A new report shows that people of color riding transit in the Twin Cities have longer commute times than white transit users.
The report, “It’s About Time: The Transit Time Penalty and Its Racial Implications,” found that transit users of color spend about four work weeks more per year than white transit users commuting.
Organizations involved in the study — Neighborhoods Organizing for Change, TakeAction Minnesota, ISAIAH and the Center for Popular Democracy — gathered at the Capitol Tuesday to call attention to the transportation disparities and push for more transit funding.
Anthony Newby, executive director of Neighborhoods Organizing for Change, said state leaders need to invest more to improve transit options for communities of color.
State Rep. Frank Hornstein, a Minneapolis DFLer, said the findings of the report show the pervasiveness of racial gaps in the region.
“We have heard so much about the achievement gap in education in our community,” he said. “Well, there is a transportation achievement gap, and what that means is that we cannot achieve quality of life for too many people in our community because of this transit disparity that exists.”
Latino transit users spend about four and half weeks more in transit each year compared to white transit users, while black transit users spend about three and a half weeks more on their commutes, according to the study.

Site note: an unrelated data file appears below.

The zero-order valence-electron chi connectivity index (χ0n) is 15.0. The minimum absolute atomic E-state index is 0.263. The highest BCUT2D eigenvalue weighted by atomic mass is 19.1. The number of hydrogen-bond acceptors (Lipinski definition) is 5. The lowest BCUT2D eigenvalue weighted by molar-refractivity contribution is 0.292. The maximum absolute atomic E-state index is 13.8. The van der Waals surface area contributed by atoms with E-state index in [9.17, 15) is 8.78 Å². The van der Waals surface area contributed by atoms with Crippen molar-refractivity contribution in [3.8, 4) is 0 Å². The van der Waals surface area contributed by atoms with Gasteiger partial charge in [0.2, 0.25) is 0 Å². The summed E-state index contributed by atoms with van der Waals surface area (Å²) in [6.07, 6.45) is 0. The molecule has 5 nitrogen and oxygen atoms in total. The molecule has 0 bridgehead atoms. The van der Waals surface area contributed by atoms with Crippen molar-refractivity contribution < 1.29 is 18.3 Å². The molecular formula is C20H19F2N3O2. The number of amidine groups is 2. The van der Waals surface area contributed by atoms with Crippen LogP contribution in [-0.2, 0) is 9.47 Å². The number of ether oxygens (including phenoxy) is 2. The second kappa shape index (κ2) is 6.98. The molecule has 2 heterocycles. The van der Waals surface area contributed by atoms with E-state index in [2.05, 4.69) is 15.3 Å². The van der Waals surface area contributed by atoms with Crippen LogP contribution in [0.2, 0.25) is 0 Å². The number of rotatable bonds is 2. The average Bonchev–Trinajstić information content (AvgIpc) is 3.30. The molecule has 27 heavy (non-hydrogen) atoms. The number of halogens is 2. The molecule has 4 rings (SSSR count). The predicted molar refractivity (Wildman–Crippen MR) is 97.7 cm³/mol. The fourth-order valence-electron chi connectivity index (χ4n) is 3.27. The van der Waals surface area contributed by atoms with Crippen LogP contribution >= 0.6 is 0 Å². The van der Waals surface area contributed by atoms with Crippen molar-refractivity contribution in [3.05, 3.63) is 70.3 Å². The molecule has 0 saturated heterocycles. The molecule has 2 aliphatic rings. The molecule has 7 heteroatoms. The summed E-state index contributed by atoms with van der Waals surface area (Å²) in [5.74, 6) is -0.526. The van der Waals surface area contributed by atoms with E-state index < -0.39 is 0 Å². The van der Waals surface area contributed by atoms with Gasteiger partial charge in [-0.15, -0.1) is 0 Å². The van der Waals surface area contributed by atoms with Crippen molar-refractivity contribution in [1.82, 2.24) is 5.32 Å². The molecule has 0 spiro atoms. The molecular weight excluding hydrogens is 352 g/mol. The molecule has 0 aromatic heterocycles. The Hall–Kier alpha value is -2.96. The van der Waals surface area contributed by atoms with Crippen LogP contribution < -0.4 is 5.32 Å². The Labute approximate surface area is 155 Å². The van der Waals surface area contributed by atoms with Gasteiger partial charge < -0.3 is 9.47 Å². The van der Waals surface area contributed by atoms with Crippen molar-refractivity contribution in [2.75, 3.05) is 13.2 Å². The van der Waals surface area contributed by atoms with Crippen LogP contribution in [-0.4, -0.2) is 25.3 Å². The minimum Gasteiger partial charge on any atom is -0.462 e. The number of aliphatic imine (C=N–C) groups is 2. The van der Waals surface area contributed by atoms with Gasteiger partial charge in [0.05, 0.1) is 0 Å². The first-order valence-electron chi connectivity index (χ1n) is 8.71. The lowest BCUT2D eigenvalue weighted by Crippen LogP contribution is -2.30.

Authors of the study advocate for support of Metro Transit’s Service Improvement Plan that calls for Arterial Bus Rapid Transit, which would improve service along the region’s busiest transit corridors, among other things.
Harry Maddox, a south Minneapolis resident quoted in the report, said he once lost a job because the bus came late to his stop.
“We need better funding so people can get between the suburbs and the cities,” he said.
With just days left remaining in the session, the prospects of the Legislature agreeing on a transportation funding plan is looking more doubtful.
Mayor Betsy Hodges joined other mayors at the U.S. Capitol on Wednesday to press Congress to increase federal spending on transportation. She also called for Minnesota lawmakers to pass a transportation bill.
“We here in Minnesota experienced firsthand the tragedy that can result when our infrastructure fails us,” Hodges said. “New and dedicated transportation funding to cities and increased investment in transit isn’t just critical for long-term economic growth, it’s critical for safety. I urge those who are negotiating in St. Paul to think long and hard about the consequences that we might face if we do not pass a strongly funded transportation bill.”